While charisma in a founder is a valuable asset, that charisma can leave you spellbound. A charismatic and non-charismatic founder should get the same thorough vetting. We get our best lessons from the school of hard knocks. I made a small investment in one particular startup. Unfortunately, other investors had larger funding stakes in this company. We all lost our capital.

I was swayed by the charismatic founder of an AI company who dazzled with his ability to persuade. Initially he was truthful, which is why I didn’t see the red flags. But when he won a prize for his innovative company the recognition went to his head. He lied about the business numbers. Investors uncovered the false numbers when they sensed something was amiss and probed to find out.

They discovered two sets of books: a made-up one for investors; the other with the real numbers. This is a cautionary tale for startups to have an independent accountant who reviews the firm’s books on a regular basis and shares the results with all stakeholders, including investors.

Although a founder may claim they’re transparent, make sure they prove it. Red flags that they may try to hoodwink you:

  • They show successes and say nothing about challenges.
  • They make commitments but don’t deliver according to the commitment.
  • They fail to respond in a timely manner when you contact them or respond weeks later because they’re avoiding you.
  • They don’t want to answer your hard questions and tell the truth. Don’t be tempted to excuse it.

Other warning signs: Do company leaders present a far-fetched vision of exponential growth? Does the founder withhold critical information you need to know? If something looks too good to be true it probably is. If you encounter any signs of dishonesty or inconsistency in the founder’s statements and actions, run for the hills.

A Romeo and Juliet leadership team

While there have been effective teams where the founder has a romantic or spousal relationship with a staff member, there are huge risks.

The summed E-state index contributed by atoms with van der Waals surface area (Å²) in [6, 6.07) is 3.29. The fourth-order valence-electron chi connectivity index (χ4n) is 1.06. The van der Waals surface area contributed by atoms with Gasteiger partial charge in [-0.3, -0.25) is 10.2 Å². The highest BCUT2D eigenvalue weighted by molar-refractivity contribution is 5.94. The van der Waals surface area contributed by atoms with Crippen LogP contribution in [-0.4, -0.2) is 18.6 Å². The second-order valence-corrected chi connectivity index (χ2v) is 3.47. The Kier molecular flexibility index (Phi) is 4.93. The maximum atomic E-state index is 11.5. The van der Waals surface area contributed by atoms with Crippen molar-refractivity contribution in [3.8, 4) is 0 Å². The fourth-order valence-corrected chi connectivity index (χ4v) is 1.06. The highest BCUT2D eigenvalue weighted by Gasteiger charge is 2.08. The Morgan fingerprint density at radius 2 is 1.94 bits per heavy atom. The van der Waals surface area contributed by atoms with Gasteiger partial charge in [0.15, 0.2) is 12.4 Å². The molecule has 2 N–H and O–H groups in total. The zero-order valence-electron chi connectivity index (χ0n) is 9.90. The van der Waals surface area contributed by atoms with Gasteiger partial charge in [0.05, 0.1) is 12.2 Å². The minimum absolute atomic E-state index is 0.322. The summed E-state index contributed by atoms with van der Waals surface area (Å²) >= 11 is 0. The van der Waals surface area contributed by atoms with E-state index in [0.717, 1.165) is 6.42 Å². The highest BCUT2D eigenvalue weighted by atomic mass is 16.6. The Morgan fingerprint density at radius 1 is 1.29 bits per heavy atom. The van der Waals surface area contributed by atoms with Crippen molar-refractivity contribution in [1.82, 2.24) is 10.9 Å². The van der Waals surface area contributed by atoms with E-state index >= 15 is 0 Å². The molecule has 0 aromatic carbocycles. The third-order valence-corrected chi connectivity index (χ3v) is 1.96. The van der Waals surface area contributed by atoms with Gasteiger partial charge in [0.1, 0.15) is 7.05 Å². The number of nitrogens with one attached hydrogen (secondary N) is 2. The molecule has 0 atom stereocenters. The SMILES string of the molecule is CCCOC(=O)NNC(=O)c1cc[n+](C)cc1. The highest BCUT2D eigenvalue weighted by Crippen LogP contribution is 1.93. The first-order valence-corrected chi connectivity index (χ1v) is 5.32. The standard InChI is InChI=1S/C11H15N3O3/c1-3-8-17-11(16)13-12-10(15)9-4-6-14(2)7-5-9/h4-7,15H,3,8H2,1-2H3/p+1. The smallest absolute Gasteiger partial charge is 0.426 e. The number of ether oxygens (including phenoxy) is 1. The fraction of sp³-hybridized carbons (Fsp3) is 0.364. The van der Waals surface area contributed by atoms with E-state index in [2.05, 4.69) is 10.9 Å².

From an employee standpoint, the couple is untouchable even if one of them is a poor performer. Only the partners can partake in pillow talk about the business.

If the relationship sours it’ll have a negative impact on this business. Employees will feel forced to take sides, which will be disastrous for the business. A startup I considered funding had a couple going through a divorce. As the divorce became more contentious, the business suffered and eventually shut down.

If a spouse team leads the business, you may run into a lack of diversity of thought and perspective. The traits that attracted them to each other may be traits that perpetuate the status quo, leaving them closed to other’s perspectives.

A power couple may hog power to the point key team members feel intimidated and hesitant to fully contribute. When creativity and innovation are stifled, the company will find it difficult to grow, pivot or adapt to changing market conditions.

As an investor you must thoroughly research and understand the companies you’re considering investing in. You need to wear two hats: one for vigilance; the other for trust. You must remain both vigilant and trusting throughout your relationship with a company you’ve helped fund.

Don’t think that now that you’ve vetted and funded a company you can turn away and trust the founder and their team to honestly and ethically build the business. A founder who lacks an ethical core will not hesitate to do everything possible to get their hands on your money.

The brutal truth is that a founder can change after initially appearing to be honest — recall the founder of the AI company I funded who flipped after winning a prestigious award.

While it may sound like the startup ecosystem is teeming with scoundrels, the overwhelming majority of founders are honest, even the charismatic ones. My advice is to keep your heart and head in balance. That way you’ll protect yourself from investments that go nowhere, and you’ll weed out the odd needle in a haystack fraudster lurking in your prospective founder roster.